That's according to independent RAND researchers
who issued a 2010 report
for the National Bureau of Economic Research.
For years, anti-abortion extremists have been targeting Planned Parenthood, which provides reproductive health care, sex education to women and men and, at some clinics, abortions.
Though investigators have said little publicly about what motivated Robert Lewis Dear to allegedly storm into a Planned Parenthood clinic in Colorado Springs, Colorado, on Friday and kill three people
, a law enforcement source told CNN that he mentioned "baby parts"
to officials. During questioning, Dear expressed anti-abortion and anti-government views, the investigator said.
The attack comes amid intense controversy this year that has riled people on both sides of the abortion debate, flamed by videos filmed surreptitiously that purport to show Planned Parenthood profiting from the sale of fetal body parts. The footage, shot by an anti-abortion group known as the Center for Medical Progress, prompted outrage and a congressional hearing
, and it's become a hot-button issue in the 2016 presidential campaign
. Critics have said the videos are doctored to show Planned Parenthood in a bad light, and they point out that fetal tissue
has been used since the 1930s for medicine.
Colorado Springs Mayor John Suthers hinted at a motive in Friday's attack, saying people can make "inferences from where it took place," according to The Denver Post
Vicki Cowart, the president and CEO of Planned Parenthood of the Rocky Mountains, was clear that she believes the shooter "was motivated by opposition to safe and legal abortion" and noted what she called "an alarming increase in hateful rhetoric and smear campaigns against abortion providers and patients over the last few months."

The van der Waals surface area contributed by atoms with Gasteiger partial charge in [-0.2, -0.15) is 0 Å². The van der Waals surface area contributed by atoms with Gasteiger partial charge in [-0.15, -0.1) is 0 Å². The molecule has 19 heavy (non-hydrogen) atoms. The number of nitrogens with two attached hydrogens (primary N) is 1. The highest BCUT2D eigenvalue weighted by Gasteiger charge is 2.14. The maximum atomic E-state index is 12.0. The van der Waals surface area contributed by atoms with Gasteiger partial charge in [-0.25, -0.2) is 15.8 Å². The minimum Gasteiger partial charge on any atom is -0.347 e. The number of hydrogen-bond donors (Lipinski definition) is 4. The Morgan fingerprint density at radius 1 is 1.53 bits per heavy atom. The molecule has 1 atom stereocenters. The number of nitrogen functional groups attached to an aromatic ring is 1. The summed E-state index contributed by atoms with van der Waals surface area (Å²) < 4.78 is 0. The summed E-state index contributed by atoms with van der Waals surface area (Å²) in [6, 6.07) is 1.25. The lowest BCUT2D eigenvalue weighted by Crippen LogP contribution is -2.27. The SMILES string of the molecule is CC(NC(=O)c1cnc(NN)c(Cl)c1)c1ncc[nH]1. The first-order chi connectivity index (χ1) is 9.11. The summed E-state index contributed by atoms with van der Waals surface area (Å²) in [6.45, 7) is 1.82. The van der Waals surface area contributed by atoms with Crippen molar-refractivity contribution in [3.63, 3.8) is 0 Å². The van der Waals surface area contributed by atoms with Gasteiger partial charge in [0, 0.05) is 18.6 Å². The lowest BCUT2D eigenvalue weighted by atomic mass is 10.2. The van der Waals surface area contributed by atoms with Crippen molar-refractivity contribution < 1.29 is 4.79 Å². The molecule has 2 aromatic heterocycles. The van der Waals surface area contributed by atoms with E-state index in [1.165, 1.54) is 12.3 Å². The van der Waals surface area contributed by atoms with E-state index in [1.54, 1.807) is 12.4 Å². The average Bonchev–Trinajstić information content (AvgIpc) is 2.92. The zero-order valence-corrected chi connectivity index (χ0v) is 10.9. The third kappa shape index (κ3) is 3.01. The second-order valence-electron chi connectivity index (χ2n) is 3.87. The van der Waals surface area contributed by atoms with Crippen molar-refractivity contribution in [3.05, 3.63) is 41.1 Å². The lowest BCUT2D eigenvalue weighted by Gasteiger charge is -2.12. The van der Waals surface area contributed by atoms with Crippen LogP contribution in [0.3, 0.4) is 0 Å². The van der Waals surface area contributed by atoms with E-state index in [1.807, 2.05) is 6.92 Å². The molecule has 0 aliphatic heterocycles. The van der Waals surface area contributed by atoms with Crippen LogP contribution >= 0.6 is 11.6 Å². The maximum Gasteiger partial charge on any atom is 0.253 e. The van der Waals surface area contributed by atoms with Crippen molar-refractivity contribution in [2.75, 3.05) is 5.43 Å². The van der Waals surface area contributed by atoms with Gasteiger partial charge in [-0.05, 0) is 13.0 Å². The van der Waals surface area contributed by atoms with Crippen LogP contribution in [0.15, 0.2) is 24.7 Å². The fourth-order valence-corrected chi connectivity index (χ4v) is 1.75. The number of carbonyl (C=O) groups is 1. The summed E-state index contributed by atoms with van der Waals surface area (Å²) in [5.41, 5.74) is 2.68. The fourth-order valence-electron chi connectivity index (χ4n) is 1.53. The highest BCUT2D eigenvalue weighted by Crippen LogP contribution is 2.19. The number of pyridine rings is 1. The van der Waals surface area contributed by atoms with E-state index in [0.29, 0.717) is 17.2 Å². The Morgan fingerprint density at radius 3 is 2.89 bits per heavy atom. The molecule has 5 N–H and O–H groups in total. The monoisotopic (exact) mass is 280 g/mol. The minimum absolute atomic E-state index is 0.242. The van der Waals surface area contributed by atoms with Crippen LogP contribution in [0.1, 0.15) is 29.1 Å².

Planned Parenthood keeps "strong security measures in place," Cowart said. After the bloodshed, security was beefed up at some Planned Parenthood clinics across the country, including in New York
From protests to killing
For years, abortion
providers have been targeted on a spectrum of aggressiveness. The National Abortion Federation reports
more than 176,000 instances of picketing at clinics (and nearly 34,000 arrests) since 1977. It has documented more than 16,000 reported cases of hate mail or harassing phone calls, over 1,500 acts of vandalism and 400 death threats.
There have been more than 200 bombings and arson attacks at facilities that offer abortion services, the organization reports.
According to the federation, the first reported clinic arson occurred in 1976, three years after the Supreme Court's Roe v. Wade
decision. A series of clinic bombings followed in 1978 and 1984.
But violence ticked up dramatically in the 1990s. Anti-abortion extremists -- particularly those aligned with the extremist group Army of God -- began to make their position clear that killing abortion providers was the only way to stop the procedure from being performed.
• Dr. David Gunn was shot and killed in Pensacola
, Florida, by a gunman who was against abortion in March 1993.